"I still have misgivings in indoor settings, even with our cases down, if individuals are unvaccinated, because I think this virus is going to continue to percolate in our communities, probably with seasonal decreases," said Russo, who thinks unvaccinated people should wear masks.
"Those individuals pose a risk to others, particularly those that are compromised and may not have optimal protection," Russo said.
Among the 16 states that are planning to fully reopen, some have simply set dates so businesses can prepare. Others have set targets that must be met, generally pegged to the number of people vaccinated or the Covid caseload.
"Fully vaccinated people can resume activities without wearing a mask or physically distancing, except where required by federal, state, local, tribal, or territorial laws, rules, and regulations, including local business and workplace guidance," the CDC announced.
That puts the ball in the court of the governor, who has set New York's pandemic policies for the past 14 months.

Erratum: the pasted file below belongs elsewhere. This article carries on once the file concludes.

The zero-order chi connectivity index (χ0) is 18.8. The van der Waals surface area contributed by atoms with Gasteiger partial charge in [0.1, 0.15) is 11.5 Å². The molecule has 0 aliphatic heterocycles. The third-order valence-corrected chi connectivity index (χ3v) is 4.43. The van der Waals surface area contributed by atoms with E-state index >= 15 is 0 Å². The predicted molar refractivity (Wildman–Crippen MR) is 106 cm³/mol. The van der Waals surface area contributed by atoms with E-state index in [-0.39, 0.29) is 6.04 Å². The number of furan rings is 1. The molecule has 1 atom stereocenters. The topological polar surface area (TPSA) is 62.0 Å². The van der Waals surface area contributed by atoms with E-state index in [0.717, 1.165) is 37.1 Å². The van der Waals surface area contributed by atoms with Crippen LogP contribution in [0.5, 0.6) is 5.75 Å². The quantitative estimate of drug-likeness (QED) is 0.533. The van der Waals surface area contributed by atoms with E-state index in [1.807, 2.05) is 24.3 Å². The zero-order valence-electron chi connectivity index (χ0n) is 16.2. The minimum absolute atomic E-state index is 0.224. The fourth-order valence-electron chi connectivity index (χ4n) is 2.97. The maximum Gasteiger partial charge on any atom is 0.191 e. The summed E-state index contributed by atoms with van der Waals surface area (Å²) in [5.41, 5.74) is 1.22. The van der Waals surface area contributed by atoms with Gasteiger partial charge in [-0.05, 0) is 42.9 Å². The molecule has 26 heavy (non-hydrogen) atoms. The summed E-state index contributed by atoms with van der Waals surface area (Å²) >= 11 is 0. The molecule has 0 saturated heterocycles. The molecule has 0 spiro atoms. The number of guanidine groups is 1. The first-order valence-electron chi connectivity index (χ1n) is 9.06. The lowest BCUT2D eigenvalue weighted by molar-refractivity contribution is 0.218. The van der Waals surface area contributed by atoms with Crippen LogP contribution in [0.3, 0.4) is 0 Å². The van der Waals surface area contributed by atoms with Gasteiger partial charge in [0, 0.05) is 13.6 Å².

"Totally unmitigated opening up of a state is still going to pose risks at this point," Russo said. "That may change in a year or two when enough people are vaccinated or have been infected and we don't have concerns about variants that can circumvent immunity."
In the meantime, Erie and Niagara counties both announced Thursday that their vaccination clinics offering the Pfizer vaccine will be open to 12- to 15-year-olds, in line with federal approval of that brand for adolescents, a measure Cuomo quickly adopted.
"I think his objective is to protect New Yorkers to the greatest degree possible from Covid. That's what his rationale has been," Russo said.
"I don't know what the state will do," Stapleton said of the next moves. "I just know that when the state gives us the criteria and the direction of what we need to do, we've always been prepared to do that immediately."